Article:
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It’s about time! A more customer-focused government

Date:09 October 2017
Dr Marijke C. Leliveld is assistant professor at the University of Groningen Faculty of Economics and Business
Dr Marijke C. Leliveld is assistant professor at the University of Groningen Faculty of Economics and Business

Government service is often perceived as subpar. People can associate it with long lines, poor service, and unreliability when keeping to deadlines. But in recent years, governments have started to take interest in the idea of treating citizens like customers.

Our research suggests that one idea from industry practice that could be successfully introduced into public services is the notion of service recovery.

Service recovery has long been a practice in the hotel and restaurant industry. It essentially means compensating the customer for a “loss.” This loss can be perceived, economic or social. An example might be a restaurant that deducts drinks from the bill if a table of customers found a hair in their food, or a train company that refunds tickets if there is a serious delay.

In our research, we focused on “minimal loss” situations because these are the most typical and damaging to a government agency’s reputation. Minimal loss is typically a mishap or failure that is not harmful, but perhaps annoying. The underlying belief of service recovery is that while losses to a customer are inevitable, if you compensate your customer fairly, he or she will likely return.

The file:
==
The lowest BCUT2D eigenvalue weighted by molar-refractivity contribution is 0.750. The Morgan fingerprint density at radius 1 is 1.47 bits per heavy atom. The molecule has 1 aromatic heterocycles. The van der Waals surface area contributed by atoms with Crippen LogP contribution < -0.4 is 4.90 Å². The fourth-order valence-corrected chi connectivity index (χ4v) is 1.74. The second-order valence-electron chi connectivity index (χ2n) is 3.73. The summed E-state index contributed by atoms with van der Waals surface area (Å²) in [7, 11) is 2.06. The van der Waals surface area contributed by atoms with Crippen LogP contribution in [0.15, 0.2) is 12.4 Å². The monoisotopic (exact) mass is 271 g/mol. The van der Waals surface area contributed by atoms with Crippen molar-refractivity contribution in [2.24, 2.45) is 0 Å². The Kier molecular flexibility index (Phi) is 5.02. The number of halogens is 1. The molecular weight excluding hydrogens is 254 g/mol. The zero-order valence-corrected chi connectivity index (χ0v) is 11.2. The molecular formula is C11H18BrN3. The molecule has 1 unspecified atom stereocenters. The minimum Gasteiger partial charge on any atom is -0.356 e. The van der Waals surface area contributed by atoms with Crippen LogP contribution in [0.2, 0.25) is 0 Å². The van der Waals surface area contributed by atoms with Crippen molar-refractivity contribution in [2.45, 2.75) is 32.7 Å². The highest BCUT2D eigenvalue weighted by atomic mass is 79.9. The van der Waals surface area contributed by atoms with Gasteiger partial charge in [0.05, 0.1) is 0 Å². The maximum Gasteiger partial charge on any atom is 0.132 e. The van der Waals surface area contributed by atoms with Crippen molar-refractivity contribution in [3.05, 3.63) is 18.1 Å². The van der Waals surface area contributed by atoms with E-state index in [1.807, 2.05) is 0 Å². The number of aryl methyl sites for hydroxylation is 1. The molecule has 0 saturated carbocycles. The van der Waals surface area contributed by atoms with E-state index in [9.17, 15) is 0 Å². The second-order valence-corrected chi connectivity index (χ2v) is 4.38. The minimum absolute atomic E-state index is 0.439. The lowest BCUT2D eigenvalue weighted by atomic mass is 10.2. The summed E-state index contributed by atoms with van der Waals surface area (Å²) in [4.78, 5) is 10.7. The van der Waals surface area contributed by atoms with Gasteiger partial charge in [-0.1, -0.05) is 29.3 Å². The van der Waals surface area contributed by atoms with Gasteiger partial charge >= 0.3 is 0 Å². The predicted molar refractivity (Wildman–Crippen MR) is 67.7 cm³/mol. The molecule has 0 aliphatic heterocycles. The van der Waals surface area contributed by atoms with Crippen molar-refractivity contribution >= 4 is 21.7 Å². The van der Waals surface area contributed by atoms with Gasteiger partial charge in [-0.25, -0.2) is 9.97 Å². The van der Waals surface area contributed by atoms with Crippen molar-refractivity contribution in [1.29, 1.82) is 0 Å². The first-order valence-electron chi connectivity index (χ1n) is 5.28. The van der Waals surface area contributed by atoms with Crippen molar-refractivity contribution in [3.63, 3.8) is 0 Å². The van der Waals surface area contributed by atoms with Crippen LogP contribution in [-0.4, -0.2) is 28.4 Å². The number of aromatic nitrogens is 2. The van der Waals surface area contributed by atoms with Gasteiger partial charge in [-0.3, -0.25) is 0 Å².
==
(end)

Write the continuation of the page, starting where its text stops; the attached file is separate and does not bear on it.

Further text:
Applying this principle of financial compensation to citizens in their interactions with the state has some ethical and legal obstacles. For one, some governments might have laws against this type of compensation. And ethically, it seems to go against the idea of government. Governments are thought of agencies that perform work on behalf of citizens for the common good, not that of an individual.

And yet, these obstacles seem to erode when fees are paid for government services. In the case of background checks, duplicate copies of birth certificates, building permits, and so on, citizens pay a fee. What happens when the government does not keeps its delivery time promise? Does receiving compensation lessen the blow of such inconveniences?

My PhD candidate, Jean Pierre Thomassen, tested this question along with colleagues Steven Van de Walle, Kees Ahaus and myself, and published a paper on the topic in the journal Public Administration. Using the principles of experimental research design, we found similar results as in the private sector: customers feel better when they are rewarded for a service loss.

We also discovered that promising compensation in the case of a loss is riskier than not promising, and not compensating at all. If a government agency cannot keep its promise to compensate, the customer has been “wronged” twice; once by the loss and again by not receiving the advertised compensation.

Our ambition for our research is that it can help governments to improve their reputations by becoming more reliable in meeting their deadlines.

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